It is important to note that perhaps the most important concept to grasp about the formative process of leading is that it is not necessarily—or even mostly—connected to a leadership role. Leadership is an action, a function, a particular way of focusing one’s effort and attention of the functioning of a group so that they will “tackle tough challenges and thrive.” Leading is not about a title, authority, or position in an organizational chart. Leadership is about bringing change—in whatever role you occupy.


No matter what position we fulfill in an organizational system of any kind (including any group, congregation, family, neighborhood) if we assume responsibility for bringing change, and if that change requires people to change—and will require us to change—then we are leading.

  • Every time we step into a space where transformation is both required and resisted, we are leading.
  • Every time we step toward a challenge that requires that others step up with us, we are leading.
  • Every time we join with others in a cause that requires still more to join our cause, we are leading.
  • Every time we embrace conflict as a means to deepen understanding and strengthen connection, we are leading.
  • Every time we take responsibility for our actions and face the reality that others will shirk their responsibilities, we are leading.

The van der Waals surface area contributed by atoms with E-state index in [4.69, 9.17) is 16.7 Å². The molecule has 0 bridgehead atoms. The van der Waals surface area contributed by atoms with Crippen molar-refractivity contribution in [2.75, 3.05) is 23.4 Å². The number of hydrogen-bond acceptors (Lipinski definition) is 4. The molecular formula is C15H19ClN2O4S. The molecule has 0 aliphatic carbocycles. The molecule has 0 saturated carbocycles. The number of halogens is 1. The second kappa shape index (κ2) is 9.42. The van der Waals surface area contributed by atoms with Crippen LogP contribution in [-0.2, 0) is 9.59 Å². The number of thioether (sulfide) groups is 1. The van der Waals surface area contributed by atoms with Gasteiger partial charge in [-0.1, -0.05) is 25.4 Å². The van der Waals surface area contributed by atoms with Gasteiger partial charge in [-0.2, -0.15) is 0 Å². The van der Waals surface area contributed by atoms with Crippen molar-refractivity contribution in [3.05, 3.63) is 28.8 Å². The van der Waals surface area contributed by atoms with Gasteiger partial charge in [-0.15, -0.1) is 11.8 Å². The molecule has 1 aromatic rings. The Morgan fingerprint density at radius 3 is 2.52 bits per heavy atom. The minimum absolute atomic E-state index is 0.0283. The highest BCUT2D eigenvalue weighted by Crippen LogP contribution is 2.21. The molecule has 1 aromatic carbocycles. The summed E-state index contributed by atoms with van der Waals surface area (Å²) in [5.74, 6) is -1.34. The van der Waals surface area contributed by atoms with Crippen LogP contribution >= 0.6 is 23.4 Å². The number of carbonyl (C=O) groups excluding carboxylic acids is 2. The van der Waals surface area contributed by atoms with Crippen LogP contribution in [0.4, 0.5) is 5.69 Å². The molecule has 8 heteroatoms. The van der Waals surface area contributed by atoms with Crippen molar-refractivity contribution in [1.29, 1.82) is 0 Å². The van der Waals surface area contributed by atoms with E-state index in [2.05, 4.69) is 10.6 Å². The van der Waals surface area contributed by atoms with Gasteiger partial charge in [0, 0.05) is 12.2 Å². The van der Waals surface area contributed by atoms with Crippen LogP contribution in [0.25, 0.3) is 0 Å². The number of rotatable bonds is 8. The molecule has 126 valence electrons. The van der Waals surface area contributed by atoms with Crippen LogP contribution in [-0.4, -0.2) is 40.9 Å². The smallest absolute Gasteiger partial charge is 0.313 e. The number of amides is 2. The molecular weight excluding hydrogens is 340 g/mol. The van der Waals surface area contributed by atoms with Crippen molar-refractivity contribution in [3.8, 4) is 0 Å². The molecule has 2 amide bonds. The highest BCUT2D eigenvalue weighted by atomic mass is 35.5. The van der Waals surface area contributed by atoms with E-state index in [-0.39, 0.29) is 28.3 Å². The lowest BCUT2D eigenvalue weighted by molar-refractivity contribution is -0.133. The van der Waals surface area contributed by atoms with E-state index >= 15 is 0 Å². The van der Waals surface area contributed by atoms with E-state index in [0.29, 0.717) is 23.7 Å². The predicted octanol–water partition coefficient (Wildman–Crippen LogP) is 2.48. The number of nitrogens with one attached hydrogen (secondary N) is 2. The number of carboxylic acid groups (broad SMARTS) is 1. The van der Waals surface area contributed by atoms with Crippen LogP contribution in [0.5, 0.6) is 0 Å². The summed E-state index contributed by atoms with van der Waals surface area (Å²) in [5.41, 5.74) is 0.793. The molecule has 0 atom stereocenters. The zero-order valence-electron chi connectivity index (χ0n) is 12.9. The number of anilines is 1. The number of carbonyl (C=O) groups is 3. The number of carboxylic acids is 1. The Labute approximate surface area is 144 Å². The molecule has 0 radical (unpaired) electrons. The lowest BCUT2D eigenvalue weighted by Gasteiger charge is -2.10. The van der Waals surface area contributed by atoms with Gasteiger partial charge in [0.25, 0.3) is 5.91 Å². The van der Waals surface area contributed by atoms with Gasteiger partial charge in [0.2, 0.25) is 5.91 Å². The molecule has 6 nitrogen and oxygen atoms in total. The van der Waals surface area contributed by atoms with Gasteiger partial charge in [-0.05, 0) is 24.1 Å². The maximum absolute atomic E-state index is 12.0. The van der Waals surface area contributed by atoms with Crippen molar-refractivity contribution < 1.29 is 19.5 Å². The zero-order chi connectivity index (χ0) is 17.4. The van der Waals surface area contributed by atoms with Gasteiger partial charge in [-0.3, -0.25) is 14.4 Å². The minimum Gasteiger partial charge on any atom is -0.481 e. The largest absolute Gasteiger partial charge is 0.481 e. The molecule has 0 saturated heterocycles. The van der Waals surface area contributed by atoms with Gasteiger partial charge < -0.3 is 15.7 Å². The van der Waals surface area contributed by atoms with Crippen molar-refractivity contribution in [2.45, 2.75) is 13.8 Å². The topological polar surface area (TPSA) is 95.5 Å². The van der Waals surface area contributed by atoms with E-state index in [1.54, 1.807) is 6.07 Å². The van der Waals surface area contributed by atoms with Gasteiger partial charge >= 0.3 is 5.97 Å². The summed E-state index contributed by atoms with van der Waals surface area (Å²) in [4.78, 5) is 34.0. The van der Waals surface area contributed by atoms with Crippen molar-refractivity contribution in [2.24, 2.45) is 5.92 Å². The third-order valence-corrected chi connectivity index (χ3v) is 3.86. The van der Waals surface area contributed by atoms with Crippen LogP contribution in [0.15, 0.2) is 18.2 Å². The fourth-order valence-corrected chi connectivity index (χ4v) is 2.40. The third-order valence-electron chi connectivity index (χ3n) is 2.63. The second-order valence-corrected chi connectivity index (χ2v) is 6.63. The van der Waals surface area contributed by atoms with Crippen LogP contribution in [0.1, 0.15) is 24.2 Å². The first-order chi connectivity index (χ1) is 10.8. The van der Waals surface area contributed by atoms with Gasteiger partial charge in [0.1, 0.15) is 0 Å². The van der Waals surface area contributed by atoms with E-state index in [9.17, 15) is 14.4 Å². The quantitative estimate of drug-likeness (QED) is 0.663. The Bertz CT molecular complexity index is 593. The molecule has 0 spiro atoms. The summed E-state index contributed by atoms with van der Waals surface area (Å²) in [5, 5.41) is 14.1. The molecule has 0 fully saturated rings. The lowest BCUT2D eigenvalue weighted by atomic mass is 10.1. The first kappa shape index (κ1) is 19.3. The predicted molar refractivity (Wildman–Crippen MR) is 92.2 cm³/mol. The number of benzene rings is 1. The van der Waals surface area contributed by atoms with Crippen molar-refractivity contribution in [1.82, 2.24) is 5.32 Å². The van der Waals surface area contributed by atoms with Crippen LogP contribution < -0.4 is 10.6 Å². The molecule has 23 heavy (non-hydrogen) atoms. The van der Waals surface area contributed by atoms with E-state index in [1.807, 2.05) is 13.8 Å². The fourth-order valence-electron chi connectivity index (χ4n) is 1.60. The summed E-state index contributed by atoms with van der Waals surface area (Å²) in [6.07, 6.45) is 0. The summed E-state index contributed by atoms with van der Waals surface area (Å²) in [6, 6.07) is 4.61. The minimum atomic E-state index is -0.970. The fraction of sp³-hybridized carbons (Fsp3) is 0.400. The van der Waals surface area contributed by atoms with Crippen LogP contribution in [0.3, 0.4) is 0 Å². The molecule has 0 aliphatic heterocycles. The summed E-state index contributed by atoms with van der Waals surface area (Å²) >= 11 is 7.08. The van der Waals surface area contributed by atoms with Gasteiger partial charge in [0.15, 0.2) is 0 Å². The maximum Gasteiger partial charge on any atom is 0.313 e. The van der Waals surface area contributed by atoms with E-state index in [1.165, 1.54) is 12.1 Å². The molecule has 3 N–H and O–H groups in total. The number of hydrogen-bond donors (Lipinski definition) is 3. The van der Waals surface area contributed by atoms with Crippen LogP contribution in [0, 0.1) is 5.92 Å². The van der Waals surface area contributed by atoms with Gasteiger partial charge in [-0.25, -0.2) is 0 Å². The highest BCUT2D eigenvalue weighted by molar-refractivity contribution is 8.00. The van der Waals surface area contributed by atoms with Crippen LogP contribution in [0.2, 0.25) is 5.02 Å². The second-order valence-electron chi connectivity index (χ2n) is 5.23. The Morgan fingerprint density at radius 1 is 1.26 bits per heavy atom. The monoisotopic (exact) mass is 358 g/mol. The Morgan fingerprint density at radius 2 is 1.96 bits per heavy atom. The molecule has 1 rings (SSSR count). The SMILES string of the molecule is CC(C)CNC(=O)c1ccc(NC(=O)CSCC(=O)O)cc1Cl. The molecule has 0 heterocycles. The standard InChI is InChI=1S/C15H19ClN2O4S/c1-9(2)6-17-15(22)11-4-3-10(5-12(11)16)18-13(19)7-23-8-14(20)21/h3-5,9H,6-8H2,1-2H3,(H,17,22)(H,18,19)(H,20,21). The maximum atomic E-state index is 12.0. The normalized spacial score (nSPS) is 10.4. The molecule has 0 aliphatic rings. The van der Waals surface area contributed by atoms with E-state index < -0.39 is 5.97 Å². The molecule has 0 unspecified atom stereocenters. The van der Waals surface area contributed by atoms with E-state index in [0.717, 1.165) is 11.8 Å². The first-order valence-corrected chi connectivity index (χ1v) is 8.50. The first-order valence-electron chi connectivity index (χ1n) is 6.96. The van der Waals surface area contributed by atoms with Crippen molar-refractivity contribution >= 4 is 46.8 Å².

• Every time the change that is needed in the world requires us to change ourselves, we are leading.

And the key difference between leadership today and leadership roles of the past is that the frequency and speed of change mean that leaders are almost constantly in a crucible moment. Where at one time a specific crisis was the crucible that shaped a leader, today that crucible is the constancy of change. Change requires us to learn from past lessons, insights, values, behaviors, and commitments and discern which to discard and which to adapt and then apply those new lessons, insights, values, behaviors, and commitments to the present challenges in new—and risky—ways.

In blacksmithing, steel is forged into a tool by the addition of stress. High heat, hammering, even the use of the tool itself adds more stress to the steel. Indeed, the very same microscopic process that transforms the steel into something that can become a tool occurs when the tool is used. Every time that a hammer and chisel are used on a stone, every time that a pick is used in a mine, every time that an ax is used to chop wood, more stress is added to the tool. And stress is what makes the tool stronger, harder, tougher—and more prone to breaking. Too much stress and the very same tool that was cutting stones out of a chunk of granite crumbles under the pounding. For a leader, there is a similar process. Stress, when handled well, makes the leader stronger.

Adapted from Tempered Resilience by Tod Bolsinger. Copyright (c) 2020 by Tod Bolsinger. Published by InterVarsity Press, Downers Grove, IL.

tod bolsingerTod Bolsinger (PhD, Fuller Theological Seminary) is a speaker, executive coach, former pastor, and author who serves as vice president and chief of leadership formation and associate professor of leadership formation at Fuller Theological Seminary. His books include the forthcoming title, Tempered Resilience, the Outreach Magazine Resource of the Year in Pastoral Leadership, Canoeing the Mountains, and the Christianity Today Award of Merit recipient, It Takes a Church to Raise a Christian.